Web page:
BEAM robotics is the brain child of Mark W. Tilden who is currently working at "Los Alamos National Laboratory" in Los Alamos, New Mexico, US.
BEAM robotics as described in the BEAM rule book:
1/: A description of what aspects a roving robot creature could contain. BEAM is a triple acronym which stands for:
The message being "Living Machines" require more to build and understand than just the standard practices of electronics, mechanics and programming. 2/: A research and education organization dedicated to the promotion and construction of unorthodox, scientific robotics to improve the "genetic" stock of autonomous robots for real-world application.
Since this was written (1994) BEAM has advanced quite a bit and is allot easier to get started in. Web sites are sprouting up all the time with tons of info on how to get started. Kits can be bought at Solarbotics and there is even a BEAM discussion mailing list. Read the FAQ on my site for info on how to get started.
BEAM is also a great way to learn about electronics and mechanics. I've taught several classes on BEAM and 90% of the kids get their bot working the first time. Because of the low cost BEAM is also a great hobby. Another nice thing is that virtually all the parts required to make a BEAM bot can be found in techno-junk aka: broken electronics (ovens, walkman's, CD players and pagers just to name a few good sources). Surprisingly the average range of the BEAM community is 13-17 but goes up to older electrical engineers and hobbyists.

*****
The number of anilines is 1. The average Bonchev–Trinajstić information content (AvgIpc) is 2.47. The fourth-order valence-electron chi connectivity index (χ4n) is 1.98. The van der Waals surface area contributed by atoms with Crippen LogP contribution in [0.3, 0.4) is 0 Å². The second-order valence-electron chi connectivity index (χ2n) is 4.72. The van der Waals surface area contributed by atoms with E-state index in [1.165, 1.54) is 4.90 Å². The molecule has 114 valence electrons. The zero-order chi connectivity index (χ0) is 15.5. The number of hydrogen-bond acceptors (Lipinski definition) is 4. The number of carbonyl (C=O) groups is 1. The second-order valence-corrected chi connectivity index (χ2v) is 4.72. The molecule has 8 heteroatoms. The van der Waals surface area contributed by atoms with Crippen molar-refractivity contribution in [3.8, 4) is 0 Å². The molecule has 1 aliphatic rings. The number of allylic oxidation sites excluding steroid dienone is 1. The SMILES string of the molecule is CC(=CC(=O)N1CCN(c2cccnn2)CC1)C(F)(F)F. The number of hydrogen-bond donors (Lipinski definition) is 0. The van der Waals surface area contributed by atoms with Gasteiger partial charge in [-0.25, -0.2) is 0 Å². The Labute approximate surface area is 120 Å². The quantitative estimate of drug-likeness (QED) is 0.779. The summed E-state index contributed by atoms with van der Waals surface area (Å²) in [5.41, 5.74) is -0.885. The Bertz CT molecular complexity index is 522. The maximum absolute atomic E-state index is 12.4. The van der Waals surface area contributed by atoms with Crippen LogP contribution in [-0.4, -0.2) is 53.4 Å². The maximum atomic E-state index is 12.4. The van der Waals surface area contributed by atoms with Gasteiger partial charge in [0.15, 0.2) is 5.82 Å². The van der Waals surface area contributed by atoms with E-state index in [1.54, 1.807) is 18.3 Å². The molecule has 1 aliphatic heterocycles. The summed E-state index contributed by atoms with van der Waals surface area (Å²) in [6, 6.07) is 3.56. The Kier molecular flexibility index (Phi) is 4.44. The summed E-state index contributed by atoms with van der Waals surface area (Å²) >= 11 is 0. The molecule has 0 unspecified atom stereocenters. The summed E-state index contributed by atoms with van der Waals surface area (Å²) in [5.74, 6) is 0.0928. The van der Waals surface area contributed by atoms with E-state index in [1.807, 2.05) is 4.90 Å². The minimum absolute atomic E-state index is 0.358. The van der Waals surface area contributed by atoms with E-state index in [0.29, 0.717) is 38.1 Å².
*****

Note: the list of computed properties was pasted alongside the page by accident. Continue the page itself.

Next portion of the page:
Because BEAM is very adaptable there have been many different types of BEAM robots built. The most common types are....
Solaroller - A small wheeled robot that collects energy from a small photovoltaic cell and then bursts forward a few millimeters to a few feet depending on the construction.
Photovore - The photovore is basically two solarollers stuck together to give it a phototropic (move towards brightest source of light) behavior. You can add sensors so it wont get stuck and like the solaroller it's also solar powered.
Walker - The walker is the heart of BEAM. The most common type of walker is the 4 legged, 2 motor design (see photo above). They also (at the time of this writing) include 2 legged, star wars like walkers to 6 legged 12 motor designs. Walkers can be built to walk on mars, blow up land mines, scare your secretary and many more useful (and not so useful) applications.
The possibilities are limitless! If your interested in getting started in BEAM robotics read the FAQ, Good Luck!